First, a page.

Tuesday, March 26, 2013

Pilgrim members take unpopular stance

Pilgrim members take unpopular stance

The media recently reported that the board of directors at Pilgrim Baptist church authorized a vote amongst its members to elect the senior pastor. Mysteriously, at least in my eyesight, the members overwhelmingly voted for embattled and convicted sexual offender, Bishop Earl Randy Fraser.

This came as a surprise to me and I am sure a great many Bahamians and church goers. For the members to vote for a pastor that has been convicted by his peers in a court of law and who is presently serving time for a criminal offence is one thing; but to have that pastor to date, still claiming his innocence, despite overwhelming and convincing evidence is one point that I can’t fathom.

As a pastor Fraser should know that you can’t be forgiven for your sins, except you repent. Led by his wife and a cadre of members, they have convinced the majority of the members in Pilgrim that all is well and that Fraser’s actions are acceptable or that he did not commit the crime that he is serving time for. I beg to differ. The Bible says in 1 John 1:9 KJV, “If we confess our sins, he is faithful and just to forgive us our sins, and to cleanse us from all unrighteousness”.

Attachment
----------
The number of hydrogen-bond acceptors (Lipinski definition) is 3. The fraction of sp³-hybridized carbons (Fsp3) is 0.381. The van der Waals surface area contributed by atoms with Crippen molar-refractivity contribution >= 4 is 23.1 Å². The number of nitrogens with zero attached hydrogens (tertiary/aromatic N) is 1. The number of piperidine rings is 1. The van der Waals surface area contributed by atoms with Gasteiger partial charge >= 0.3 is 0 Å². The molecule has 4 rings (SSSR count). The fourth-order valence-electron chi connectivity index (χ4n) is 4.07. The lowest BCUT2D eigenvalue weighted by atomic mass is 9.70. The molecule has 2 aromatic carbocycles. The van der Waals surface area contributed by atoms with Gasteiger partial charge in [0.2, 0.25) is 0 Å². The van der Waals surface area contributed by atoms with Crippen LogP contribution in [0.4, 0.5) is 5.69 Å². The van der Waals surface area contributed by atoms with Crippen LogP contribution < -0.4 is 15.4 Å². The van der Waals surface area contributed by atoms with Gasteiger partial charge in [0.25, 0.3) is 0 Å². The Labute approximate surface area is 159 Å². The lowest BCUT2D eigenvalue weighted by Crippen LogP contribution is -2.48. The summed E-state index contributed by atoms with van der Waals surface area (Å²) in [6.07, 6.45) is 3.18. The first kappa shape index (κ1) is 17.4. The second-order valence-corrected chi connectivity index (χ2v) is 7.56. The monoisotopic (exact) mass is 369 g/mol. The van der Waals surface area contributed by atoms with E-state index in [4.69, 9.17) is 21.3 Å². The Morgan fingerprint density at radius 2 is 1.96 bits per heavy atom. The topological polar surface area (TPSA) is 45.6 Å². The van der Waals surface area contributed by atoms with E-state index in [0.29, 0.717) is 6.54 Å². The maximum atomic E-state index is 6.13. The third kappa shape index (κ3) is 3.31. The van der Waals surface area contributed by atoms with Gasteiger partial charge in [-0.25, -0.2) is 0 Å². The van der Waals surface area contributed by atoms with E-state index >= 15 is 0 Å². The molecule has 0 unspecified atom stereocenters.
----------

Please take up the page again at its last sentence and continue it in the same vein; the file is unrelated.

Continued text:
Persons in the main are probably asking themselves what in the world the members must be reading or listening to. How can they in their right mind vote to keep a senior pastor as their leader who has maliciously broken their trust and who can’t even come to grips with what he has done?

The Pilgrim membership’s stance was loud and clear though. But what message are they sending to potential members and existing members who see the wisdom in changing the leadership? What message are they sending to other Christians who are clear thinkers and are able to remove their emotion out of the decision making process?

I hope and pray that Fraser would see the wisdom in stepping down from his position as senior pastor and at the least admit his wrong doing. The members of Pilgrim Baptist church took a stance, but one that I have great difficulty with and one that I cannot endorse. They seemed to have acted on blind allegiances. It is now time for Fraser to take the proper stance.

Fraser is probably not the first pastor in the Bahamas that has been convicted of a crime and imprisoned. After all he is only human. I am convinced that he can bounce back from his transgression and rebuild his ministry for God is a forgiving God. But Fraser must first repent and acknowledge his wrong doing.

Dehavilland Moss

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